Updated 06/03/13 – 2:34 p.m.

CHICAGO (CBS) — An attempt to derail Mayor Rahm Emanuel’s proposed changes to the parking meter deal was defeated in a City Council committee on Wednesday.

WBBM Newsradio Political Editor Craig Dellimore reports Ald. Brendan Reilly (42nd) joined Ald. Scott Waguespack (32nd) in attempting to keep only the $1 billion in savings the city negotiated in a dispute over revenue the parking meter firm would lose due to street closures and disabled parking during the life of the 75-year deal.

They wanted to dump the plan for free Sunday parking in the neighborhoods in exchange for longer hours at most parking meters the rest of the week.

“This allows our colleagues the opportunity to support the core of the deal – which many people agree is a great victory for the Emanuel administration – but sets aside the more controversial proposal that would extend meter hours in exchange for, quote, ‘free Sunday parking’ in some areas of the city,” Reilly said.

Some aldermen have expressed concerns that the extended parking hours would be another financial windfall for the parking meter firm that would outweigh any savings motorists would see from free Sunday parking in the neighborhoods.

After aldermen raised questions about the savings motorists would get from that swap, the Emanuel administration spent $250,000 on a study by Navigant consulting to confirm its financial estimates.

At Monday’s hearing, the consultants told alderman they found no discrepancies in the Emanuel administration’s estimates, saying motorists could come out $1.3 million ahead per year thanks to the swap.

Some business owners have expressed concern that they would be hurt by people tying up nearby parking spaces all day on Sunday to take advantage of free parking, rather thank keeping spaces open for customers.

“I know the mayor is trying to make lemonade out of lemons, but this is really sour for business,” said Lakeview East Chamber of Commerce executive director Maureen Martino.

But City Corporation Counsel Steve Patton quickly issued a warning about trying to accept only some of the changes negotiated between the Emanuel administration and Chicago Parking Meters, LLC.

“Sending the negotiators back to try to redicker this deal at this point would be tremendously risky for the city,” he said.

That’s because the parking meter firm might simply walk away from any changes to the deal, which has 71 years remaining.

However, the Emanuel administration has said aldermen could opt out of free Sunday parking in their wards if they believe it would harm businesses.

The Finance Committee voted 14-6 to back the full package of changes to the deal.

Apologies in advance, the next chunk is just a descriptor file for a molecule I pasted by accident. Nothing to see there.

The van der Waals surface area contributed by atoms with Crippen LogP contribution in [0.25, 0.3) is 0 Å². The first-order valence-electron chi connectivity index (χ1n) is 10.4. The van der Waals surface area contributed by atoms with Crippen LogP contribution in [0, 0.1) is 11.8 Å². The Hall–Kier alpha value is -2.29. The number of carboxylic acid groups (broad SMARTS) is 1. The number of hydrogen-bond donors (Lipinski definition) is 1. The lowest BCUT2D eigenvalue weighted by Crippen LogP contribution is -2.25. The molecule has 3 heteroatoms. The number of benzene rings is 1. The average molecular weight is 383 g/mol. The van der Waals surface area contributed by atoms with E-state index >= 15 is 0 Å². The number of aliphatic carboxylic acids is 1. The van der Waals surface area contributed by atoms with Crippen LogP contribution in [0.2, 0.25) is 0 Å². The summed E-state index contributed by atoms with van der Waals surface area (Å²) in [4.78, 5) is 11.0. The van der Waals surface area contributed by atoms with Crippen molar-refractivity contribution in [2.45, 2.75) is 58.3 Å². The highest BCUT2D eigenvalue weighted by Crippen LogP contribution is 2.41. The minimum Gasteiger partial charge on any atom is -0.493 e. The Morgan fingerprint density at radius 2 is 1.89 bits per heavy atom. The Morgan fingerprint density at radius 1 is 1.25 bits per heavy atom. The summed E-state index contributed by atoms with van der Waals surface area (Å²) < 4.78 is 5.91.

The consultants hired by the city also backed up the mayor’s claim taxpayers would save $1 billion over the remainder of the parking meter lease after settling the dispute over lost parking revenue due to street closures and disabled parking.

Patton also revealed the city was paying the Jones Day law firm more than $800,000 in legal fees to help negotiate the changes to the parking meter deal.

The changes would include free Sunday parking in the neighborhoods, in exchange for longer hours at most meters on Mondays through Saturdays. Meters that now must be fed until 9 p.m. would have to be fed until 10 p.m., except in Streeterville and River North, where they would have to be fed until midnight. Meters that must be fed until 6 p.m. would not be affected.

The deal would also settle a dispute between the city and the parking meter firm over lost parking revenue from street closures and free parking by motorists with disabled parking placards. The firm has agreed to allow the city to calculate how much it owes for lost revenue from street closures and disabled parking, rather than relying on the company’s estimates.

Emanuel has said settling the dispute over disabled parking and street closures would save city taxpayers $1 billion over the remaining 71 years of the parking meter deal.

The plan would also allow motorists to pay for parking by cell phone, rather than having to walk to a parking meter and print out a receipt, then return to their car to place the receipt on their dashboard. The pay-by-cell option would carry a 35 cent fee for each transaction.

The measure now goes to the full City Council for a vote at its meeting on Wednesday.

The parking meter deal has been a sore spot for aldermen since former Mayor Richard M. Daley rushed the deal through the City Council in December 2008. The handover of the parking meters to the private company was plagued by meter malfunctions, and motorists have been hit with annual parking rate hikes ever since. Meantime, the city has spent nearly all of the $1.15 billion it got for the deal.